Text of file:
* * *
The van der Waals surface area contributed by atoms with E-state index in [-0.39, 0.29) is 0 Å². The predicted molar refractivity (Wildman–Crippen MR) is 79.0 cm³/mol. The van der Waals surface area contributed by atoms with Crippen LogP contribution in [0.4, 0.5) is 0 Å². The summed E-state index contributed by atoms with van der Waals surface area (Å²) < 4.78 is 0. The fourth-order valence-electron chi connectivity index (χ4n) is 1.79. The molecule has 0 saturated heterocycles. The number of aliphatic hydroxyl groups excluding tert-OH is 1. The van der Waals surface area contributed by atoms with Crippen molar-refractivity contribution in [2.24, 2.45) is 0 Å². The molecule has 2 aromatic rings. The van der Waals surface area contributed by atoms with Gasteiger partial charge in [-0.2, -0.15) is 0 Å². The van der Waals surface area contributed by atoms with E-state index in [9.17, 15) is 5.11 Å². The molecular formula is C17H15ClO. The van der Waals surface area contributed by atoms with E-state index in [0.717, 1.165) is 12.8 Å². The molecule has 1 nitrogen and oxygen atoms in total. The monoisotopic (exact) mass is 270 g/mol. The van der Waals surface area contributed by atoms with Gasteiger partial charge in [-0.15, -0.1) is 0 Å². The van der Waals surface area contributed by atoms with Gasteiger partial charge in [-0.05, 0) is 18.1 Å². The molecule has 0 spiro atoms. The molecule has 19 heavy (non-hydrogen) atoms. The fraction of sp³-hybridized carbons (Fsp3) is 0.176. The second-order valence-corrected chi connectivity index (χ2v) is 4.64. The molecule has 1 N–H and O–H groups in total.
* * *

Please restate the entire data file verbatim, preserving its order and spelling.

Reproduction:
The van der Waals surface area contributed by atoms with E-state index in [-0.39, 0.29) is 0 Å². The predicted molar refractivity (Wildman–Crippen MR) is 79.0 cm³/mol. The van der Waals surface area contributed by atoms with Crippen LogP contribution in [0.4, 0.5) is 0 Å². The summed E-state index contributed by atoms with van der Waals surface area (Å²) < 4.78 is 0. The fourth-order valence-electron chi connectivity index (χ4n) is 1.79. The molecule has 0 saturated heterocycles. The number of aliphatic hydroxyl groups excluding tert-OH is 1. The van der Waals surface area contributed by atoms with Crippen molar-refractivity contribution in [2.24, 2.45) is 0 Å². The molecule has 2 aromatic rings. The van der Waals surface area contributed by atoms with Gasteiger partial charge in [-0.2, -0.15) is 0 Å². The van der Waals surface area contributed by atoms with E-state index in [9.17, 15) is 5.11 Å². The molecular formula is C17H15ClO. The van der Waals surface area contributed by atoms with E-state index in [0.717, 1.165) is 12.8 Å². The molecule has 1 nitrogen and oxygen atoms in total. The monoisotopic (exact) mass is 270 g/mol. The van der Waals surface area contributed by atoms with Gasteiger partial charge in [-0.15, -0.1) is 0 Å². The van der Waals surface area contributed by atoms with Gasteiger partial charge in [-0.05, 0) is 18.1 Å². The molecule has 0 spiro atoms. The molecule has 19 heavy (non-hydrogen) atoms. The fraction of sp³-hybridized carbons (Fsp3) is 0.176. The second-order valence-corrected chi connectivity index (χ2v) is 4.64. The molecule has 1 N–H and O–H groups in total.